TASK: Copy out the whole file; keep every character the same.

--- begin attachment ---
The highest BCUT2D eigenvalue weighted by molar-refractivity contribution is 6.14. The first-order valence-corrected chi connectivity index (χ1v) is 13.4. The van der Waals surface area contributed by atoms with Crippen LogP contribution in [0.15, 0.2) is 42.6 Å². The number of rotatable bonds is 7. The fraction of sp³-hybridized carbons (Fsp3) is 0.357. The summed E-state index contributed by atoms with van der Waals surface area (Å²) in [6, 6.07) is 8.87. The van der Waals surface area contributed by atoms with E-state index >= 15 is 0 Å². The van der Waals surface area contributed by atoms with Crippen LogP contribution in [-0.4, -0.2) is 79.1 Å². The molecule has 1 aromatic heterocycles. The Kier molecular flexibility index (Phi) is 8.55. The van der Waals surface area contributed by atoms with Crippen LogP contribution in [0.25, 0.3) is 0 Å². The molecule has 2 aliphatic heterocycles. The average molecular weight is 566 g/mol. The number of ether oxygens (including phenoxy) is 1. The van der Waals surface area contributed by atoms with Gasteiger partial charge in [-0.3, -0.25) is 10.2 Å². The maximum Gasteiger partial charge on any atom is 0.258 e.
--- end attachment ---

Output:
The highest BCUT2D eigenvalue weighted by molar-refractivity contribution is 6.14. The first-order valence-corrected chi connectivity index (χ1v) is 13.4. The van der Waals surface area contributed by atoms with Crippen LogP contribution in [0.15, 0.2) is 42.6 Å². The number of rotatable bonds is 7. The fraction of sp³-hybridized carbons (Fsp3) is 0.357. The summed E-state index contributed by atoms with van der Waals surface area (Å²) in [6, 6.07) is 8.87. The van der Waals surface area contributed by atoms with E-state index >= 15 is 0 Å². The van der Waals surface area contributed by atoms with Crippen LogP contribution in [-0.4, -0.2) is 79.1 Å². The molecule has 1 aromatic heterocycles. The Kier molecular flexibility index (Phi) is 8.55. The van der Waals surface area contributed by atoms with Crippen LogP contribution in [0.25, 0.3) is 0 Å². The molecule has 2 aliphatic heterocycles. The average molecular weight is 566 g/mol. The number of ether oxygens (including phenoxy) is 1. The van der Waals surface area contributed by atoms with Gasteiger partial charge in [-0.3, -0.25) is 10.2 Å². The maximum Gasteiger partial charge on any atom is 0.258 e.